Publication details

Flavobacterium flabelliforme sp. nov. and Flavobacterium geliluteum sp. nov., Two Multidrug-Resistant Psychrotrophic Species Isolated From Antarctica



Year of publication 2021
Type Article in Periodical
Magazine / Source Frontiers in Microbiology
MU Faculty or unit

Faculty of Science

Keywords Antarctica; psychrotrophic bacteria; cold-adaptation; phylogenomics; systematics; Flavobacterium flabelliforme sp. nov.; Flavobacterium geliluteum sp. nov.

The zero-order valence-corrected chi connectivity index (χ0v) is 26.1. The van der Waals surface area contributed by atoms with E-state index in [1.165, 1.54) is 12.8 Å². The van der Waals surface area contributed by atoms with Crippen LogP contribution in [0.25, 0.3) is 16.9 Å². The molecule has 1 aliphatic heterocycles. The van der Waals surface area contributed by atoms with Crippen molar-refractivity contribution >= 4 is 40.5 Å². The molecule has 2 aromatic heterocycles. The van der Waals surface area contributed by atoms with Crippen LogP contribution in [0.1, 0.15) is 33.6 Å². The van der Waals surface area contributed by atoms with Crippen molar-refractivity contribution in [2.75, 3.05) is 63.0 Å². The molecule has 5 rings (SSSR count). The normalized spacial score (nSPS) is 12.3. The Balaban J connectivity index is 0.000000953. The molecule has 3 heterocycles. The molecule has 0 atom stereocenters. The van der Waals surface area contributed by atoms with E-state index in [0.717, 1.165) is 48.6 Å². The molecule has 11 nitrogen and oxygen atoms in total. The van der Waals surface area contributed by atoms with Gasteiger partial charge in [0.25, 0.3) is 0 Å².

Description Despite unfavorable Antarctic conditions, such as cold temperatures, freeze-thaw cycles, high ultraviolet radiation, dryness and lack of nutrients, microorganisms were able to adapt and surprisingly thrive in this environment. In this study, eight cold-adapted Flavobacterium strains isolated from a remote Antarctic island, James Ross Island, were studied using a polyphasic taxonomic approach to determine their taxonomic position. Phylogenetic analyses based on the 16S rRNA gene and 92 core genes clearly showed that these strains formed two distinct phylogenetic clusters comprising three and five strains, with average nucleotide identities significantly below 90% between both proposed species as well as between their closest phylogenetic relatives. Phenotyping revealed a unique pattern of biochemical and physiological characteristics enabling differentiation from the closest phylogenetically related Flavobacterium spp. Chemotaxonomic analyses showed that type strains P4023T and P7388T were characterized by the major polyamine sym-homospermidine and a quinone system containing predominantly menaquinone MK-6. In the polar lipid profile phosphatidylethanolamine, an ornithine lipid and two unidentified lipids lacking a functional group were detected as major lipids. These characteristics along with fatty acid profiles confirmed that these species belong to the genus Flavobacterium. Thorough genomic analysis revealed the presence of numerous cold-inducible or cold-adaptation associated genes, such as cold-shock proteins, proteorhodopsin, carotenoid biosynthetic genes or oxidative-stress response genes. Genomes of type strains surprisingly harbored multiple prophages, with many of them predicted to be active. Genome-mining identified biosynthetic gene clusters in type strain genomes with a majority not matching any known clusters which supports further exploratory research possibilities involving these psychrotrophic bacteria. Antibiotic susceptibility testing revealed a pattern of multidrug-resistant phenotypes that were correlated with in silico antibiotic resistance prediction. Interestingly, while typical resistance finder tools failed to detect genes responsible for antibiotic resistance, genomic prediction confirmed a multidrug-resistant profile and suggested even broader resistance than tested. Results of this study confirmed and thoroughly characterized two novel psychrotrophic Flavobacterium species, for which the names Flavobacterium flabelliforme sp. nov. and Flavobacterium geliluteum sp. nov. are proposed.
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